There is a lull in the patter of rain on the roof. A mournful hoot sounds from the owl residing in a nearby tree.
On this wintry-feeling night I am tucked away out of the elements and even enjoying them when I am suddenly reminded of all those who have a very different perspective. My good fortune assails me. I am filled with gratitude and yet …
As I spent this Sunday of inclement weather cleaning and clearing, my thoughts turned to Thanksgiving and all that it means — or can mean to some, I realize in this moment — was foremost in my mind as topic.
Husband Mike has been on a Montana trip for two weeks, and so I was tossing sour milk and moldy bread along with things from way at the back of the refrigerator with long-overdue pull dates. It always seems so wasteful to me to do this, having been raised by a mother who had lived through the Depression, so the bread was set aside to feed to the crows when the rain stops.
Now, suddenly and too late, I think of other possibilities that should have occurred to me before these foods went bad. In good fortune, I am too often complacent. I promise myself to be better, more aware.
There is — and probably always will be — an inequity in life as it is played out. Certainly, that is one of the things that Occupy Wall Street in its own way is trying to remedy. The disparity between the haves and the have-nots is great.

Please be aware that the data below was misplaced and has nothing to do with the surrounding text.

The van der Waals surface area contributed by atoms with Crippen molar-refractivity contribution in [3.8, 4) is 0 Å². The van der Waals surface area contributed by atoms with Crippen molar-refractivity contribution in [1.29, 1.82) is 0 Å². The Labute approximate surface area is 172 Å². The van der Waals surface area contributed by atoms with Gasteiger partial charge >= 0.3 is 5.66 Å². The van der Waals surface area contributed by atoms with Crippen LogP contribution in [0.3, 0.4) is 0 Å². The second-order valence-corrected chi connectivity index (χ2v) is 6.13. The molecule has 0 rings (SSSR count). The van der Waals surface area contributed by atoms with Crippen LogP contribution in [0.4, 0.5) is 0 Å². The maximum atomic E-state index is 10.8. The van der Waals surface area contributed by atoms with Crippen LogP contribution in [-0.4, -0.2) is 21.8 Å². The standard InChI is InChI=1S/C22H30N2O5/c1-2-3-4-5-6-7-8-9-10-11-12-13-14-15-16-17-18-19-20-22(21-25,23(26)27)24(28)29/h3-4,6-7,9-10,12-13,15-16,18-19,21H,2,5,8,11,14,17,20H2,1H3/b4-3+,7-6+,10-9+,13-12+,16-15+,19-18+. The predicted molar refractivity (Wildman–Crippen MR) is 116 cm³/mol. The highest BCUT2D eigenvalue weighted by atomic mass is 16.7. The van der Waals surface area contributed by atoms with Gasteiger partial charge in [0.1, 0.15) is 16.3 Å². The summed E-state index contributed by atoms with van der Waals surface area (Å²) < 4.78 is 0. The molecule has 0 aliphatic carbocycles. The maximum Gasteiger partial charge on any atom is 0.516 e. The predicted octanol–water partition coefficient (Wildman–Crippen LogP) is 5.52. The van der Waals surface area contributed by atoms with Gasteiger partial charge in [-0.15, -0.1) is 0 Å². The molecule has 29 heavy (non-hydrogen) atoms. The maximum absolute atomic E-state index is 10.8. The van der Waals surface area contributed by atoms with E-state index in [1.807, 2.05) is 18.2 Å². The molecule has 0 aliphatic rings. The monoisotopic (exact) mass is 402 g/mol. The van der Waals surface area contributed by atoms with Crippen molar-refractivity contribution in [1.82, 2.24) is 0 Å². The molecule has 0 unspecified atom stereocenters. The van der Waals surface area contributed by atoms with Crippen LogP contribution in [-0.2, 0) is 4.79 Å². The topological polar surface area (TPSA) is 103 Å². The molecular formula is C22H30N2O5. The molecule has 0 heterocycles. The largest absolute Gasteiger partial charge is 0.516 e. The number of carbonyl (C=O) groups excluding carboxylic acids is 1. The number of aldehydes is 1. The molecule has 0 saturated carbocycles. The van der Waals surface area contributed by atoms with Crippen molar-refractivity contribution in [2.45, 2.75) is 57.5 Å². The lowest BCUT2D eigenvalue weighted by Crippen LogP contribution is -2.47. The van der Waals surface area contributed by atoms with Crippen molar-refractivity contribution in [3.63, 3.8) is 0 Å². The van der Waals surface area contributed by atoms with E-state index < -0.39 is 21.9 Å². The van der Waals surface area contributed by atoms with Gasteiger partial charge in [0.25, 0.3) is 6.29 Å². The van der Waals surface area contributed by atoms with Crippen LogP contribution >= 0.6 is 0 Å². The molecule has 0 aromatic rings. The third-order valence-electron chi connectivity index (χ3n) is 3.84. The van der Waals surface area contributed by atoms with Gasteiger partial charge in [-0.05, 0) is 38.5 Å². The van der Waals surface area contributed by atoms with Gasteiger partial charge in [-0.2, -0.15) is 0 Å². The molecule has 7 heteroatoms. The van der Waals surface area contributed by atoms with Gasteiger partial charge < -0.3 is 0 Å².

The holidays are upon us. Most of you reading this are anticipating or are already sated from the feast recently set down before you. On a day highlighted for many by family reunions and traditional meals of turkey with all the trimmings, you may watch the Thanksgiving Day Parade in New York or one of the football games on TV.
There may have been talk of the holidays still to come and how they would be spent and what gifts might best be given. For most, the perspective will have been one of festive joy as you basked in convivial connection.
Then, there are those steeped in poverty. No family, perhaps, and only the tentative companionship of those in like circumstances. For people in these circumstances life is a constant and often desperate struggle merely for food and shelter.
Rain is often not a gentle patter on the roof, but cause for great concern. The mournful hoot of the owl only serves as a haunting echo of their own lonely search.
How can each of his help? There are countless ways.
First, awareness, then, action. As we give thanks let us also create that vision for tomorrow of which Melody Beattie speaks, one in which we may unlock the fullness of life found in both random acts of kindness and planned giving.
Happy Thanksgiving to everyone!
CHERRIL DOTY is an artist, writer, counselor, and manager of the Sawdust Studio Art Classes in Laguna Beach.